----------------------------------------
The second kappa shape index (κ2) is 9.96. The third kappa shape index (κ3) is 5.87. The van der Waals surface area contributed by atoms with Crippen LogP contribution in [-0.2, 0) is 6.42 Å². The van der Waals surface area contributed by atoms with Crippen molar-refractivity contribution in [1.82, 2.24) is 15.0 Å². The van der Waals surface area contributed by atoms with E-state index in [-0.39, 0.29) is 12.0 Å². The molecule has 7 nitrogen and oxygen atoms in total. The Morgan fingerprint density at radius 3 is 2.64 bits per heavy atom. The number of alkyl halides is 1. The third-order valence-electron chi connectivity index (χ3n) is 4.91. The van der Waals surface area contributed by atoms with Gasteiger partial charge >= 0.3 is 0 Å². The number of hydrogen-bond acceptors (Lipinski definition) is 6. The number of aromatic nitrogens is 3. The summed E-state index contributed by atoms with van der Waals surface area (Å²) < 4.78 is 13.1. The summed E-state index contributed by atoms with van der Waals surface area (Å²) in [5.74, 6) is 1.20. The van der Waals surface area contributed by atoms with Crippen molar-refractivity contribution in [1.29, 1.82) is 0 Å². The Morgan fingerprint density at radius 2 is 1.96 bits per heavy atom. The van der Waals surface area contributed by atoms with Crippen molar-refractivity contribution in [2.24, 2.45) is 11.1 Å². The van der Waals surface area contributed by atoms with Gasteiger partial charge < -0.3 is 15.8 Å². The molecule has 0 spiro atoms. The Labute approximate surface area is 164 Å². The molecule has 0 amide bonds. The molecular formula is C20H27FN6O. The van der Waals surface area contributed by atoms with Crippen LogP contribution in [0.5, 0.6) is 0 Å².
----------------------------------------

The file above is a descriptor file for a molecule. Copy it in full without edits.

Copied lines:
The second kappa shape index (κ2) is 9.96. The third kappa shape index (κ3) is 5.87. The van der Waals surface area contributed by atoms with Crippen LogP contribution in [-0.2, 0) is 6.42 Å². The van der Waals surface area contributed by atoms with Crippen molar-refractivity contribution in [1.82, 2.24) is 15.0 Å². The van der Waals surface area contributed by atoms with E-state index in [-0.39, 0.29) is 12.0 Å². The molecule has 7 nitrogen and oxygen atoms in total. The Morgan fingerprint density at radius 3 is 2.64 bits per heavy atom. The number of alkyl halides is 1. The third-order valence-electron chi connectivity index (χ3n) is 4.91. The van der Waals surface area contributed by atoms with Gasteiger partial charge >= 0.3 is 0 Å². The number of hydrogen-bond acceptors (Lipinski definition) is 6. The number of aromatic nitrogens is 3. The summed E-state index contributed by atoms with van der Waals surface area (Å²) < 4.78 is 13.1. The summed E-state index contributed by atoms with van der Waals surface area (Å²) in [5.74, 6) is 1.20. The van der Waals surface area contributed by atoms with Crippen molar-refractivity contribution in [1.29, 1.82) is 0 Å². The Morgan fingerprint density at radius 2 is 1.96 bits per heavy atom. The van der Waals surface area contributed by atoms with Crippen molar-refractivity contribution in [2.24, 2.45) is 11.1 Å². The van der Waals surface area contributed by atoms with Gasteiger partial charge < -0.3 is 15.8 Å². The molecule has 0 spiro atoms. The Labute approximate surface area is 164 Å². The molecule has 0 amide bonds. The molecular formula is C20H27FN6O. The van der Waals surface area contributed by atoms with Crippen LogP contribution in [0.5, 0.6) is 0 Å².